50 60 70 Temparature / °C Fig. 3 DSC measurement of PCMs: (a) paraffins and (b) stearic acid.

0.00 0.02 0,04 0.06 0.08 0.10 0.00 0.01 0.02 0.03 0.04 0.05 0.06 0.07 o.os o.oo 0.02 0.04 o.os 0.0s 0.10

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Fig. 4 Dynamic compressing curves: (a) Al foams, (b) paraffins/Al-foam and (c) stearic acid/Al-foam.

nated with paraffin (Fig. 4b) and stearic acid (Fig. 4c). Their dynamic yield strength values were obtained from the average values of two or three samples. It is seen in Fig. 4a that the dynamic compressing yield strength of the Al foam is 12.0 MPa. The fluctuating stress data in the stress-strain curves result from uneven distribution of pore diameters in the as-received Al foams. PCMs impregnation improves the dynamic mechanical properties of the Al foams matrix. The dynamic yield strength values of Al foams impregnated with stearic acid and paraffins are 28.0 MPa and 22.0 MPa, respectively. It is

obvious that the shape-stabilized PCMs/Al-foam composites have good dynamic impact resistance. The macrographs of the PCMs/Al-foam after dynamic compression tests (in Fig. 5) also indicate that the bonding effect in paraffins/Al-foam is better than that in the stearic acid/Al-foam composites.

Fig. 6 demonstrates SEM micrographs of the Al foam and stearic acid/Al-foam composites after dynamic compression tests. Fig. 6a clearly shows that the porous structure of the Al foam is collapsed under dynamic pressing and some pore connecting parts are transversely broken. While the white

Fig. 5 Macrographs of three dynamic-compressed samples: (a) Al foams, (b) paraffins/Al-foams and (c) stearic acid/Al-foams.

Fig. 6 SEM micrographs of two dynamic-compressed samples: (a) Al foam and (b) stearic acid/Al-foam.

particles on the Al foam section are the oxidation particles produced due to its long-term exposure in air. For the dynamic-compressed stearic acid/Al-foam samples (in Fig. 6b), the bond between the PCMs and the Al foam matrix keeps good without visible separation. Also it is noted from Fig. 6b that the impregnation of PCMs improves the durability and resistance to oxidation of Al foams, which is beneficial to its application in energy saving building.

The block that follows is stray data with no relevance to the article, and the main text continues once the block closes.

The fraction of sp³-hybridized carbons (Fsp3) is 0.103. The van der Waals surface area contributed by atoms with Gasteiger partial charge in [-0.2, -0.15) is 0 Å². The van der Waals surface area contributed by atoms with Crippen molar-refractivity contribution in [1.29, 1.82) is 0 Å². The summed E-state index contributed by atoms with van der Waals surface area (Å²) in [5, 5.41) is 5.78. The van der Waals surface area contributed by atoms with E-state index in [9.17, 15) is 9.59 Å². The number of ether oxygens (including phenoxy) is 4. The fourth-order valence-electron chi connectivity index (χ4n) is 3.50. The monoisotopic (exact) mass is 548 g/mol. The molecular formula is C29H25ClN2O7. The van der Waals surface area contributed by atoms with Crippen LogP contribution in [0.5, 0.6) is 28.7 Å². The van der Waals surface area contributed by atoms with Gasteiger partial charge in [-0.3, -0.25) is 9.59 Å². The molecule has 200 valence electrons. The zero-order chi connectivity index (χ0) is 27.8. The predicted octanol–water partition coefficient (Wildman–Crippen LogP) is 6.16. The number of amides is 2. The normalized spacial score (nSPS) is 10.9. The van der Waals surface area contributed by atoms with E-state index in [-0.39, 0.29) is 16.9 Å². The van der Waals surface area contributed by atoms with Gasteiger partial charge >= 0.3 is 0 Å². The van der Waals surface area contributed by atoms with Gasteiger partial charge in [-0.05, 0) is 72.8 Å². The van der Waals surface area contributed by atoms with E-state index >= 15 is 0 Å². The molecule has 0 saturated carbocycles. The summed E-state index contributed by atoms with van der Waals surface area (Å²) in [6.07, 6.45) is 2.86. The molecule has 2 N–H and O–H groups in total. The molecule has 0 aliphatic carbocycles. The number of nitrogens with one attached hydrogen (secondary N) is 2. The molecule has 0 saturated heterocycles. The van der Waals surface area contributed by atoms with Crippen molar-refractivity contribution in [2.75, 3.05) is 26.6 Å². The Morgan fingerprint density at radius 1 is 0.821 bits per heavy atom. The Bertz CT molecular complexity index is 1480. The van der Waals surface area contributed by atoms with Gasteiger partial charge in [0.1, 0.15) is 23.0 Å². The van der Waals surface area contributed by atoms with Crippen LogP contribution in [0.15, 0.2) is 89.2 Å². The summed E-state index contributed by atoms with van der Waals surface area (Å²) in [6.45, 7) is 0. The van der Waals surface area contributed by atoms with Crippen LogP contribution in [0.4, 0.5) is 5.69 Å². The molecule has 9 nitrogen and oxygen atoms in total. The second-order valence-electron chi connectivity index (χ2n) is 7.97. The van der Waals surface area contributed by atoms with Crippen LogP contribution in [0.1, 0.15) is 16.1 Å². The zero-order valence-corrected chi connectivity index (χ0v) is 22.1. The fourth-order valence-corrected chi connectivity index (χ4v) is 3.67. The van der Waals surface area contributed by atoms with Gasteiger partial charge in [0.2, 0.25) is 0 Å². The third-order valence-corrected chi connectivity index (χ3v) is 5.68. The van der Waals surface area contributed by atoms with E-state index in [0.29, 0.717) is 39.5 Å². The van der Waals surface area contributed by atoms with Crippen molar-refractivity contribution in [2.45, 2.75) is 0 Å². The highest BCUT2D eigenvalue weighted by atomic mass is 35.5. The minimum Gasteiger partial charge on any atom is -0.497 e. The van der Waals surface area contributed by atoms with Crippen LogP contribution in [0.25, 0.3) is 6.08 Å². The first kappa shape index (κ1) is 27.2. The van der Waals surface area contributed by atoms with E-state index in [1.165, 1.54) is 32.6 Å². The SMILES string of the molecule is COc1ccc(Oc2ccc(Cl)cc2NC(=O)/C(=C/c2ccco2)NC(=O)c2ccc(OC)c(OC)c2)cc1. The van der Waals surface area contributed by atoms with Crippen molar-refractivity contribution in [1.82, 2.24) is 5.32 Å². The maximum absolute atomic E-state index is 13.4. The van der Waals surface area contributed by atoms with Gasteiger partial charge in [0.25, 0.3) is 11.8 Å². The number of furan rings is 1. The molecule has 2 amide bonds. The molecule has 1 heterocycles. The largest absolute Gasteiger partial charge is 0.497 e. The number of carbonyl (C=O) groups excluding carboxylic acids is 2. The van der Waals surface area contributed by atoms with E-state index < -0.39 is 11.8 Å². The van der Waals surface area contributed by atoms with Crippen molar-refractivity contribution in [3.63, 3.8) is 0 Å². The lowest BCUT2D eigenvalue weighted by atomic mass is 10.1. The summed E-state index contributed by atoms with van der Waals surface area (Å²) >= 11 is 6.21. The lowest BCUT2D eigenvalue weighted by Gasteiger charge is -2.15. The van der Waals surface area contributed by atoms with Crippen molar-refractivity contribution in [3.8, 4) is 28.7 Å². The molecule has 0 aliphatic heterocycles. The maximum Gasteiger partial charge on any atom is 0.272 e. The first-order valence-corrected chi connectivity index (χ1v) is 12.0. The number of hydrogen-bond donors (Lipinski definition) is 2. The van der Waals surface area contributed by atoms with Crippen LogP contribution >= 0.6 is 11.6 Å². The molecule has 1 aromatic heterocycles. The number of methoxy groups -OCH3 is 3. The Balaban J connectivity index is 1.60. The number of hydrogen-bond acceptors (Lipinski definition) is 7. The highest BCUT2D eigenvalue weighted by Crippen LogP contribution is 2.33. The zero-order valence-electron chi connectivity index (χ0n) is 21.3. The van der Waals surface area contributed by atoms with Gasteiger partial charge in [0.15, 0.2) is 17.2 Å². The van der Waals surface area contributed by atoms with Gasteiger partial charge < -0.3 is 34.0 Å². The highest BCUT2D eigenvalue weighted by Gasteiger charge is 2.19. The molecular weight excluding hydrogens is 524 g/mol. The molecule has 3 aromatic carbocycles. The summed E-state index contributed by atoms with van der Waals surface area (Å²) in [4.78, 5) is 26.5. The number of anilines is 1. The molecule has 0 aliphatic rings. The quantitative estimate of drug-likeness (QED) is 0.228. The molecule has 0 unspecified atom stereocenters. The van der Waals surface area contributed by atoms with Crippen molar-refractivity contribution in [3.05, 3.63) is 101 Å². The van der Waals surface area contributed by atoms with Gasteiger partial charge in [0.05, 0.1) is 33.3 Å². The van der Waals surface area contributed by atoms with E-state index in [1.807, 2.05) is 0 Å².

4. Conclusions

Two kinds of shape-stabilized PCMs/Al-foam composites for thermal storage were prepared by impregnating paraffin or stearic acid into bulk open-pore Al foams under constant-pressure/vacuum condition. The effect of impregnating pressure on the filling fraction of PCMs and the apparent density of PCMs/Al-foam composites is unconspicuous. The impregnation effect of the paraffin is better than that of the stearic acid, and thus improves the filling fraction of PCMs (more than 80%) and the latent heat values of PCMs/Al-foam composites. These shape-stabilized PCMs/Al-foam composites exhibit considerable

latent thermal storage potential because of good interface, desirable phase-change temperature range (33.0-70.0 °C for the paraffins/Al-foam composite and 54.7-70.6 °C for the stearic acid/Al-foam composite), latent heat values (72.9 kJ/kg for the paraffins/Al-foam composite and 66.7 kJ/kg for the stearic acid/ Al-foam composite) and enhanced dynamic-compressing yield strength. The impregnation of PCMs also improves durability and resistance to oxidation of Al foams, which is beneficial to its application in energy saving building.

Acknowledgements

Project (51141002) supported by the National Natural Science Foundation of China, Project (200802941010) supported by the Doctoral Program of Higher Education of China, Project (AMM201007) supported by the Opening Project of Jiangsu Key Laboratory of Advanced Metallic Materials.